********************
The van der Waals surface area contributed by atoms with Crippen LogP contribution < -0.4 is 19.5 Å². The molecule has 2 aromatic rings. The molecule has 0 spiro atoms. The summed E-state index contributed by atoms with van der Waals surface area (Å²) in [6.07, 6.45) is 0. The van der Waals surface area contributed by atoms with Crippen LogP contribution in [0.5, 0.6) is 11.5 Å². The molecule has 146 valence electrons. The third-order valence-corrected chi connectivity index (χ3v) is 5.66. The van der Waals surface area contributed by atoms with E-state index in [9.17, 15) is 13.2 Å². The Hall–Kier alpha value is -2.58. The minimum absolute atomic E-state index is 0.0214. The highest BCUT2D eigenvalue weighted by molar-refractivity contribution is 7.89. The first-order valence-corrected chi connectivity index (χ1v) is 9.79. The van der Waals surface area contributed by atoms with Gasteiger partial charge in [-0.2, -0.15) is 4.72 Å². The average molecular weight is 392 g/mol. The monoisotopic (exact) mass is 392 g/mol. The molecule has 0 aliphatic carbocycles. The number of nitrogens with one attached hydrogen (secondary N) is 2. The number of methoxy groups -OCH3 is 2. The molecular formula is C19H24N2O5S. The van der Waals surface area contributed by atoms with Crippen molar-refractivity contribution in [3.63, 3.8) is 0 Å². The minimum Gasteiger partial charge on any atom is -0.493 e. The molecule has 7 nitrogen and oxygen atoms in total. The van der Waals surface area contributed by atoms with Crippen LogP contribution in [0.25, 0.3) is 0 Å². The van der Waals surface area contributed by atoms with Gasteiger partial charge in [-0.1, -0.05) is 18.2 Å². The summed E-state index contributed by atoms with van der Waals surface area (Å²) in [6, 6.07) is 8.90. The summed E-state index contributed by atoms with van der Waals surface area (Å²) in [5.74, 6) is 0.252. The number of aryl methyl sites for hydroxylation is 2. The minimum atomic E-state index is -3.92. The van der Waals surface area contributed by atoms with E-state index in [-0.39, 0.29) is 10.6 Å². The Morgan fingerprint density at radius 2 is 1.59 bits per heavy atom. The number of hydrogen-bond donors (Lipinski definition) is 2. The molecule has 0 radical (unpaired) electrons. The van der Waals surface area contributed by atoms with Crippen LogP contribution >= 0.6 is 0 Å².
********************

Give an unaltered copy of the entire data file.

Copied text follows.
The van der Waals surface area contributed by atoms with Crippen LogP contribution < -0.4 is 19.5 Å². The molecule has 2 aromatic rings. The molecule has 0 spiro atoms. The summed E-state index contributed by atoms with van der Waals surface area (Å²) in [6.07, 6.45) is 0. The van der Waals surface area contributed by atoms with Crippen LogP contribution in [0.5, 0.6) is 11.5 Å². The molecule has 146 valence electrons. The third-order valence-corrected chi connectivity index (χ3v) is 5.66. The van der Waals surface area contributed by atoms with E-state index in [9.17, 15) is 13.2 Å². The Hall–Kier alpha value is -2.58. The minimum absolute atomic E-state index is 0.0214. The highest BCUT2D eigenvalue weighted by molar-refractivity contribution is 7.89. The first-order valence-corrected chi connectivity index (χ1v) is 9.79. The van der Waals surface area contributed by atoms with Gasteiger partial charge in [-0.2, -0.15) is 4.72 Å². The average molecular weight is 392 g/mol. The monoisotopic (exact) mass is 392 g/mol. The molecule has 0 aliphatic carbocycles. The number of nitrogens with one attached hydrogen (secondary N) is 2. The number of methoxy groups -OCH3 is 2. The molecular formula is C19H24N2O5S. The van der Waals surface area contributed by atoms with Crippen molar-refractivity contribution in [3.63, 3.8) is 0 Å². The minimum Gasteiger partial charge on any atom is -0.493 e. The molecule has 7 nitrogen and oxygen atoms in total. The van der Waals surface area contributed by atoms with Crippen LogP contribution in [0.25, 0.3) is 0 Å². The van der Waals surface area contributed by atoms with Gasteiger partial charge in [-0.1, -0.05) is 18.2 Å². The summed E-state index contributed by atoms with van der Waals surface area (Å²) in [6, 6.07) is 8.90. The summed E-state index contributed by atoms with van der Waals surface area (Å²) in [5.74, 6) is 0.252. The number of aryl methyl sites for hydroxylation is 2. The minimum atomic E-state index is -3.92. The van der Waals surface area contributed by atoms with E-state index in [-0.39, 0.29) is 10.6 Å². The Morgan fingerprint density at radius 2 is 1.59 bits per heavy atom. The number of hydrogen-bond donors (Lipinski definition) is 2. The molecule has 0 radical (unpaired) electrons. The van der Waals surface area contributed by atoms with Crippen LogP contribution >= 0.6 is 0 Å².